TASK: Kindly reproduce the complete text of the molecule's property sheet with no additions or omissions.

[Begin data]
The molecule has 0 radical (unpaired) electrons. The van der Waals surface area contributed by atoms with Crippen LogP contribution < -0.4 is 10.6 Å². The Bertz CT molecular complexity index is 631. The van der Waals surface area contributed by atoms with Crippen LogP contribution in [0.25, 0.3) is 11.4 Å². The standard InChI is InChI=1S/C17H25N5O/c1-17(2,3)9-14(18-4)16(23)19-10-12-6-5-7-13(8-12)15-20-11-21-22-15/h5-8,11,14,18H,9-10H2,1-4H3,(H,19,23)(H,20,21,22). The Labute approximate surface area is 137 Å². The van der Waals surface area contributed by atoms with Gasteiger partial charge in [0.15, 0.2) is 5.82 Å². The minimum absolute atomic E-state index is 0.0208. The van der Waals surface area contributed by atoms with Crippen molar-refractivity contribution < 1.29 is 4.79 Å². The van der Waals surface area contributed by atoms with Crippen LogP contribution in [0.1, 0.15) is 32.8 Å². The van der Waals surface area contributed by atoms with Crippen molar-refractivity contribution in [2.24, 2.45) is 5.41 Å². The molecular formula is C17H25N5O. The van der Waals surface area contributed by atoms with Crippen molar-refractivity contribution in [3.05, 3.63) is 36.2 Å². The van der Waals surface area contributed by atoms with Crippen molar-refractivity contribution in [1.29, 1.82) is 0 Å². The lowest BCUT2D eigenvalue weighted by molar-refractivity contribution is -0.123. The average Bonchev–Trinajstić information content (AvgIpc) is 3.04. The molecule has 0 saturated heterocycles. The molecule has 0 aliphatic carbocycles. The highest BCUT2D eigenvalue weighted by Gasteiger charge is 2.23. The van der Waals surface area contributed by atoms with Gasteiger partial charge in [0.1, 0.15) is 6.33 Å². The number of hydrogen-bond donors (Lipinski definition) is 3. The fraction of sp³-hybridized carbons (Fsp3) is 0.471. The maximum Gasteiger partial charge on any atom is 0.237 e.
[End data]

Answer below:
The molecule has 0 radical (unpaired) electrons. The van der Waals surface area contributed by atoms with Crippen LogP contribution < -0.4 is 10.6 Å². The Bertz CT molecular complexity index is 631. The van der Waals surface area contributed by atoms with Crippen LogP contribution in [0.25, 0.3) is 11.4 Å². The standard InChI is InChI=1S/C17H25N5O/c1-17(2,3)9-14(18-4)16(23)19-10-12-6-5-7-13(8-12)15-20-11-21-22-15/h5-8,11,14,18H,9-10H2,1-4H3,(H,19,23)(H,20,21,22). The Labute approximate surface area is 137 Å². The van der Waals surface area contributed by atoms with Gasteiger partial charge in [0.15, 0.2) is 5.82 Å². The minimum absolute atomic E-state index is 0.0208. The van der Waals surface area contributed by atoms with Crippen molar-refractivity contribution < 1.29 is 4.79 Å². The van der Waals surface area contributed by atoms with Crippen LogP contribution in [0.1, 0.15) is 32.8 Å². The van der Waals surface area contributed by atoms with Crippen molar-refractivity contribution in [2.24, 2.45) is 5.41 Å². The molecular formula is C17H25N5O. The van der Waals surface area contributed by atoms with Crippen molar-refractivity contribution in [3.05, 3.63) is 36.2 Å². The van der Waals surface area contributed by atoms with Crippen molar-refractivity contribution in [1.29, 1.82) is 0 Å². The lowest BCUT2D eigenvalue weighted by molar-refractivity contribution is -0.123. The average Bonchev–Trinajstić information content (AvgIpc) is 3.04. The molecule has 0 saturated heterocycles. The molecule has 0 aliphatic carbocycles. The highest BCUT2D eigenvalue weighted by Gasteiger charge is 2.23. The van der Waals surface area contributed by atoms with Gasteiger partial charge in [0.1, 0.15) is 6.33 Å². The number of hydrogen-bond donors (Lipinski definition) is 3. The fraction of sp³-hybridized carbons (Fsp3) is 0.471. The maximum Gasteiger partial charge on any atom is 0.237 e.